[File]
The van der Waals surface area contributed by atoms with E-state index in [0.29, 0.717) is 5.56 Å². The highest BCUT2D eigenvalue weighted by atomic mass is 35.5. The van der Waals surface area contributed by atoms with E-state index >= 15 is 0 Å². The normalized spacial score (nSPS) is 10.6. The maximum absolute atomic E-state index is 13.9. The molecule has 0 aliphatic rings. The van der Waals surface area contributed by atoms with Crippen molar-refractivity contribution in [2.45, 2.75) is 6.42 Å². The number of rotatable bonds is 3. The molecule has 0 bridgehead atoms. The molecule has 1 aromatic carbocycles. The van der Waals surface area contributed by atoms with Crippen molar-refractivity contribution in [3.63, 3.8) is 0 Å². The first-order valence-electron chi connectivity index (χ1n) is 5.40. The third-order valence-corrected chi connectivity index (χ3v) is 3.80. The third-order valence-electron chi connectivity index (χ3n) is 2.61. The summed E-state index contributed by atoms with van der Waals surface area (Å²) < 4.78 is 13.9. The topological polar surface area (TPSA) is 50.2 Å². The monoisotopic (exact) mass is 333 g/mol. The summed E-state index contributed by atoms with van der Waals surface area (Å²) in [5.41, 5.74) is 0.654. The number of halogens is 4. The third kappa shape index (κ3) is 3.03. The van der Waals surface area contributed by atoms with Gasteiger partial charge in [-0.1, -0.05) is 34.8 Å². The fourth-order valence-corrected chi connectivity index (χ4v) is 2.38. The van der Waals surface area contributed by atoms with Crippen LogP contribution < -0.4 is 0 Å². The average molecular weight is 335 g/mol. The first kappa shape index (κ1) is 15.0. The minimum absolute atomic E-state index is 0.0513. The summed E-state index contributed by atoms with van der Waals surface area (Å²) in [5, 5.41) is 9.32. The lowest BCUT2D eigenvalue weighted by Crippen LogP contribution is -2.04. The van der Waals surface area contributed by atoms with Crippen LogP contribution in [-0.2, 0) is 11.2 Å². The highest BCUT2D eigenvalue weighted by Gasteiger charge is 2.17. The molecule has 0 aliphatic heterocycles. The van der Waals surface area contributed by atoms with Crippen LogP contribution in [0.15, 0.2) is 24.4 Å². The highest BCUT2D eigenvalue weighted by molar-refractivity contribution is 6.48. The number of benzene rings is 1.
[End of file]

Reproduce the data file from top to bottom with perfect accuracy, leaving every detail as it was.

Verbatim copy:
The van der Waals surface area contributed by atoms with E-state index in [0.29, 0.717) is 5.56 Å². The highest BCUT2D eigenvalue weighted by atomic mass is 35.5. The van der Waals surface area contributed by atoms with E-state index >= 15 is 0 Å². The normalized spacial score (nSPS) is 10.6. The maximum absolute atomic E-state index is 13.9. The molecule has 0 aliphatic rings. The van der Waals surface area contributed by atoms with Crippen molar-refractivity contribution in [2.45, 2.75) is 6.42 Å². The number of rotatable bonds is 3. The molecule has 0 bridgehead atoms. The molecule has 1 aromatic carbocycles. The van der Waals surface area contributed by atoms with Crippen molar-refractivity contribution in [3.63, 3.8) is 0 Å². The first-order valence-electron chi connectivity index (χ1n) is 5.40. The third-order valence-corrected chi connectivity index (χ3v) is 3.80. The third-order valence-electron chi connectivity index (χ3n) is 2.61. The summed E-state index contributed by atoms with van der Waals surface area (Å²) < 4.78 is 13.9. The topological polar surface area (TPSA) is 50.2 Å². The monoisotopic (exact) mass is 333 g/mol. The summed E-state index contributed by atoms with van der Waals surface area (Å²) in [5.41, 5.74) is 0.654. The number of halogens is 4. The third kappa shape index (κ3) is 3.03. The van der Waals surface area contributed by atoms with Gasteiger partial charge in [-0.1, -0.05) is 34.8 Å². The fourth-order valence-corrected chi connectivity index (χ4v) is 2.38. The van der Waals surface area contributed by atoms with Crippen LogP contribution < -0.4 is 0 Å². The average molecular weight is 335 g/mol. The first kappa shape index (κ1) is 15.0. The minimum absolute atomic E-state index is 0.0513. The summed E-state index contributed by atoms with van der Waals surface area (Å²) in [5, 5.41) is 9.32. The lowest BCUT2D eigenvalue weighted by Crippen LogP contribution is -2.04. The van der Waals surface area contributed by atoms with Crippen LogP contribution in [-0.2, 0) is 11.2 Å². The highest BCUT2D eigenvalue weighted by Gasteiger charge is 2.17. The molecule has 0 aliphatic heterocycles. The van der Waals surface area contributed by atoms with Crippen LogP contribution in [0.15, 0.2) is 24.4 Å². The highest BCUT2D eigenvalue weighted by molar-refractivity contribution is 6.48. The number of benzene rings is 1.